In a recent webinar, Gartner, the information-technology research and advisory firm, outlined the 10 trends they believe will have the greatest impact on IT through 2015. While some of their predictions struck me as less-than-revelatory – citing trends already self-evident in the industry – some of their other speculations are both interesting and insightful.
In any case, this forecast is a great jumping-off point for further thought and discussion. Below, I’ve condensed Gartner’s major points into an easy-to-scan overview. What do you think of their analysis and predictions? I encourage you to share your responses. If you want to dig deeper, you can view Gartner’s presentation, as published in Health Data Management’s online magazine.
1) Consumerization and the Tablet
The growing use of tablets by customers will require companies to intensify their focus on security issues, use profiles, and planned integration.
2) The Infinite Data Center
Data centers will achieve “logical growth without physical growth” – handling more data with far less infrastructure.
3) Resource Management
Organizations’ energy consumption and management will become an “enterprise-level discipline.”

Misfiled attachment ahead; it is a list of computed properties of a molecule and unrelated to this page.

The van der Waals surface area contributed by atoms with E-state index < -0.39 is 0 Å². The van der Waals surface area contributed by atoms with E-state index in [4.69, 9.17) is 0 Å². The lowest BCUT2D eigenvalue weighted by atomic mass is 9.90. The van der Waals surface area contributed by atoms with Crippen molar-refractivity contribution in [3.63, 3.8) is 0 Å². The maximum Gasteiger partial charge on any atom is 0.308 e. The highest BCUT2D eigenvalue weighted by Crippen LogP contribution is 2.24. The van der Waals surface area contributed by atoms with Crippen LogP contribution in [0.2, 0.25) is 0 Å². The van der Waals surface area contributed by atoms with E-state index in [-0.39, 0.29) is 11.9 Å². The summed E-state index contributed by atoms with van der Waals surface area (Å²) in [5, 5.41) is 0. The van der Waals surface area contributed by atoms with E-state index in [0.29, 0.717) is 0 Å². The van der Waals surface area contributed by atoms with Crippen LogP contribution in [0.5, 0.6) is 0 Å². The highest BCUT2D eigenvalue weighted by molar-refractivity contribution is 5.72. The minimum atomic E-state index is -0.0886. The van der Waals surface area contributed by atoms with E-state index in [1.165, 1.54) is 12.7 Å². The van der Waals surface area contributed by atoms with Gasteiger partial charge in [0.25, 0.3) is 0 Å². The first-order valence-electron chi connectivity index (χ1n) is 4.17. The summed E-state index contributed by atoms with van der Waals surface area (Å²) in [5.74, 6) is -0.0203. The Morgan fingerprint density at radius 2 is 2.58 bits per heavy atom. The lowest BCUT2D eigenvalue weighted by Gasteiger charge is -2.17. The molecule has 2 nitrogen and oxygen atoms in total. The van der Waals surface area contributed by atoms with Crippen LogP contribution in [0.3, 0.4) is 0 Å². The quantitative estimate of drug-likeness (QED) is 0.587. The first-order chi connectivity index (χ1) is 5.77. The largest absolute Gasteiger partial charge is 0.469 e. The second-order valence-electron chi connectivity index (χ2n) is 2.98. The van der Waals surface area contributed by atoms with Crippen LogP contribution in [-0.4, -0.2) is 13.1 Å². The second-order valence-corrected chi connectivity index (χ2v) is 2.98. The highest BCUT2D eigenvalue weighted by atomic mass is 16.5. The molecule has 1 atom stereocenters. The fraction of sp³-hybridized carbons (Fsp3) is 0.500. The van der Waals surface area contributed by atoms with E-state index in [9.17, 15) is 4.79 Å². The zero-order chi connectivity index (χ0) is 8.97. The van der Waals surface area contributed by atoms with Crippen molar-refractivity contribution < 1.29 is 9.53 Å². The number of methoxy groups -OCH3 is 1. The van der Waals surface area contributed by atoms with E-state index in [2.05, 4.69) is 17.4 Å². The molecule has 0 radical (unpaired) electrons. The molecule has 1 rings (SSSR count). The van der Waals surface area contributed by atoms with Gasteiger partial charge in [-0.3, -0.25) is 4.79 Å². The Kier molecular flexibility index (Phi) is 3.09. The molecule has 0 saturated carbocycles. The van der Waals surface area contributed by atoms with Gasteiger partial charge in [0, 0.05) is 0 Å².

A growing mobile focus will drive an IT paradigm shift, security will be a greater concern, and creating portals for myriad devices will be a serious challenge.
5) Hybrid Clouds
Businesses will transition form their current cloud-based solutions to reap the benefits of private and hybrid clouds.
6) Fabric Data Centers
The integration of disparate IT elements via fabric data centers will help optimize workflows. Fabric-based computers will follow, offering pooled global resources.
7) IT Complexity
As every 25% gain in functionality drives a 100% increase in system complexity, companies will have to squeeze every cent from their IT dollars.
8) Big Data — Big Problems
The challenges of managing and using immense quantities of data will increase – making virtualized storage, de-duplication, and prioritizing of data crucial.
9) The End of Service Desks
Users’ demand for immediate, real-time support will grow, and service desks will become inadequate – transitioning into business productivity teams.
10) Virtual- and Software-Defined Networks
Increased automation, hardware/software separation, simplified design and other factors will change the interactions between systems, humans and one another.
Having contemplated these predictions, I believe that there’s an overarching trend that encompasses them all –– a trend accelerating at an exponential rate. Bill Gates articulated it well when he said: “Information technology and business are becoming inextricably interwoven. I don’t think anybody can talk meaningfully about one without talking about the other.”
Nowhere is this more relevant than in the business of medical imaging. Clinician productivity, diagnostic speed and accuracy, patient satisfaction, the quality of care we provide – all of these can grow and improve only as fast as our ability to effectively manage healthcare information.
You can explore some of Carestream’s leading-edge imaging IT solutions here.